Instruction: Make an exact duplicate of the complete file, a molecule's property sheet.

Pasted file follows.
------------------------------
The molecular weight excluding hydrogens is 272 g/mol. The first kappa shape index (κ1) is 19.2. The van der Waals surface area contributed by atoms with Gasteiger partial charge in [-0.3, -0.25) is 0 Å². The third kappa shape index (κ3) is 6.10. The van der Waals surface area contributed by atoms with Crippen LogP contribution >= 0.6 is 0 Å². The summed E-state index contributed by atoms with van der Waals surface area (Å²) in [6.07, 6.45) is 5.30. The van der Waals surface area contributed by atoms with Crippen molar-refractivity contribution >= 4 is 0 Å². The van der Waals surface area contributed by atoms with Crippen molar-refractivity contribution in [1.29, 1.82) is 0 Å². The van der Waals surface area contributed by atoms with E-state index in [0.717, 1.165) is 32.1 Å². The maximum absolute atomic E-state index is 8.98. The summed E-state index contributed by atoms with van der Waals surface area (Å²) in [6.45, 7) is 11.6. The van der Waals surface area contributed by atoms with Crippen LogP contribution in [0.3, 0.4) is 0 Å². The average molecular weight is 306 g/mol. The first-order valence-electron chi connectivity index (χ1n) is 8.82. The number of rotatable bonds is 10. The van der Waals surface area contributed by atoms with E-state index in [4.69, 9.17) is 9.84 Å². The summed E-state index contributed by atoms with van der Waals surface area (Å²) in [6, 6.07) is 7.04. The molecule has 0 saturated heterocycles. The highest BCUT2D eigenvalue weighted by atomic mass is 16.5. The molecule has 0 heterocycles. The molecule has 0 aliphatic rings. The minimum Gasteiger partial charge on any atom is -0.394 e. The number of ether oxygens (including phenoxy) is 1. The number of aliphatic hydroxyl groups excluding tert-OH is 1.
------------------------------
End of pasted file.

The molecular weight excluding hydrogens is 272 g/mol. The first kappa shape index (κ1) is 19.2. The van der Waals surface area contributed by atoms with Gasteiger partial charge in [-0.3, -0.25) is 0 Å². The third kappa shape index (κ3) is 6.10. The van der Waals surface area contributed by atoms with Crippen LogP contribution >= 0.6 is 0 Å². The summed E-state index contributed by atoms with van der Waals surface area (Å²) in [6.07, 6.45) is 5.30. The van der Waals surface area contributed by atoms with Crippen molar-refractivity contribution >= 4 is 0 Å². The van der Waals surface area contributed by atoms with Crippen molar-refractivity contribution in [1.29, 1.82) is 0 Å². The van der Waals surface area contributed by atoms with E-state index in [0.717, 1.165) is 32.1 Å². The maximum absolute atomic E-state index is 8.98. The summed E-state index contributed by atoms with van der Waals surface area (Å²) in [6.45, 7) is 11.6. The van der Waals surface area contributed by atoms with Crippen LogP contribution in [0.3, 0.4) is 0 Å². The average molecular weight is 306 g/mol. The first-order valence-electron chi connectivity index (χ1n) is 8.82. The number of rotatable bonds is 10. The van der Waals surface area contributed by atoms with E-state index in [4.69, 9.17) is 9.84 Å². The summed E-state index contributed by atoms with van der Waals surface area (Å²) in [6, 6.07) is 7.04. The molecule has 0 saturated heterocycles. The highest BCUT2D eigenvalue weighted by atomic mass is 16.5. The molecule has 0 heterocycles. The molecule has 0 aliphatic rings. The minimum Gasteiger partial charge on any atom is -0.394 e. The number of ether oxygens (including phenoxy) is 1. The number of aliphatic hydroxyl groups excluding tert-OH is 1.